ST. ALBANS — Ask yourself: if you were the victim of a crime, what would you want to happen to the criminal?
According to John Perry, who retired in 2009 from his 27-year-long position as director of planning for the state’s Department of Corrections, research shows that people don’t want offenders to be punished.
Rather, they want what’s broken to be fixed, and they want an apology.
“[People] want someone to own up to it, and [people] want someone to fix the mess,” Perry said in a recent interview.
Discovering that most victims wanted reparations, not jail time, from offenders was what caused Vermont Department of Corrections, led in large part by Perry, to remodel its criminal justice program in the 1990s. The state began its movement towards a model of restorative justice, changing job descriptions, laws, and criminal justice infrastructure along the way.
What followed was a revolutionary new system that continues to improve and be an international leader today. And the Saint Albans Community Justice Center is no small part of it.
Before 1990, Vermont was facing the same issue as other states: too many people were in jail. “Back then, it was lock ’em up and throw away the key,” Perry said.
But as the state Department of Corrections looked more closely at its system, it saw it didn’t work, and state residents weren’t happy with the results. “We got a lower performance rating than [U.S.] Congress has now,” Perry said. “They said, ‘What you’re doing is stupid.’”
With incentive from Gov. Richard Snelling to combat prison population as he started his term in 1991, the Department of Corrections began looking for new ideas, started with the popular Atlantic piece “Broken Windows,” by George Kelling. The article, which was published in 1982, emphasized the issue with low-level crime, and the multiplier-effect that takes place if its not handled. “[The article] really started a whole lot of people thinking about less serious crime as the real problem,” Perry said.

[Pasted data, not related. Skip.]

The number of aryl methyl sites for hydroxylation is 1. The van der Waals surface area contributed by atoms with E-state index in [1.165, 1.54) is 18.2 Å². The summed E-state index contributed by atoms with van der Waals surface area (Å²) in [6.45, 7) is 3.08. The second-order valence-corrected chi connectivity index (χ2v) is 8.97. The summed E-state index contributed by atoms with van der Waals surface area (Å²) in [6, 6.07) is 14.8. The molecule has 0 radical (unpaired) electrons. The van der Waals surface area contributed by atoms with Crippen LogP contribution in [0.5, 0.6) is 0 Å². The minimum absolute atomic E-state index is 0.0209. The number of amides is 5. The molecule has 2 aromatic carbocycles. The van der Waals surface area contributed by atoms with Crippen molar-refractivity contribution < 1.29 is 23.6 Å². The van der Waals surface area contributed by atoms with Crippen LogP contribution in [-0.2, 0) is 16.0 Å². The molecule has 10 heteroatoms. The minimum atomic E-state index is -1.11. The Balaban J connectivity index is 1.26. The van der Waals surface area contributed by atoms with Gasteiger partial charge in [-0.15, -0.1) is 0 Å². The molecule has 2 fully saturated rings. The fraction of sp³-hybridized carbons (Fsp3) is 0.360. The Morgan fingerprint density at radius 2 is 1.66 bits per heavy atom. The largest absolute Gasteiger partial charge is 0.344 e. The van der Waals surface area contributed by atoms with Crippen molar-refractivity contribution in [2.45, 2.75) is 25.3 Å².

But incarceration wasn’t the answer. “What we need in prison is people who hurt other people more than once and can’t learn,” Perry said. “[Vermonters] didn’t want people who weren’t dangerous to be put in jail.”
Instead, state residents wanted to find some way for low-level offenders to make amends. In addition, state residents wanted to be involved in the process.
Perry said the state began working on a new system that took to heart article 64 in Vermont’s 1787 Constitution: “those who shall be convicted of crimes not capital, whereby the criminal shall be employed for the benefit of the public, or for the reparation of injuries done to private persons.”
“We (were) working on this thing called reparative probation,” Perry said. “It means repairing the damage.”
A new system
By 1995, the Department of Corrections had set up three reparative boards in Vermont, stationed in Newport, St. Johnsbury and Brattleboro. The boards, made up of local volunteers, worked with low-level offenders to identify the harm they created through their offense, to find ways to fix the damage and heal their victims, and to move on.
“We were doing something very basic,” Perry said.
Probation officer job descriptions changed, field supervisor units were created, and after just a year, 30 reparative boards were set up around the state, run by 400 or so volunteers. “It was a real community-based program,” Perry said. “It really started to take off.”
According to Perry, international visitors made their way to Vermont to see the system in action. In 1998, Vermont was given the Innovations in American Governments award by the Harvard Kennedy School, a $1 million prize that went towards advertising the program.
“That just made it explode even faster,” Perry said.
In May 2000, the Vermont Legislature enacted 28 VSA 2a, a statute that made the principles of reparative probation a statewide policy under the name “Reformative Justice.”
“I thought the most interesting thing was the bipartisan nature of interest,” said Perry.
The Department of Corrections eventually went on to see Community Justice Centers set up in every county, where volunteers could not only run reparative boards, but they could also put on legal clinics, presentations, school programs, and other useful activities.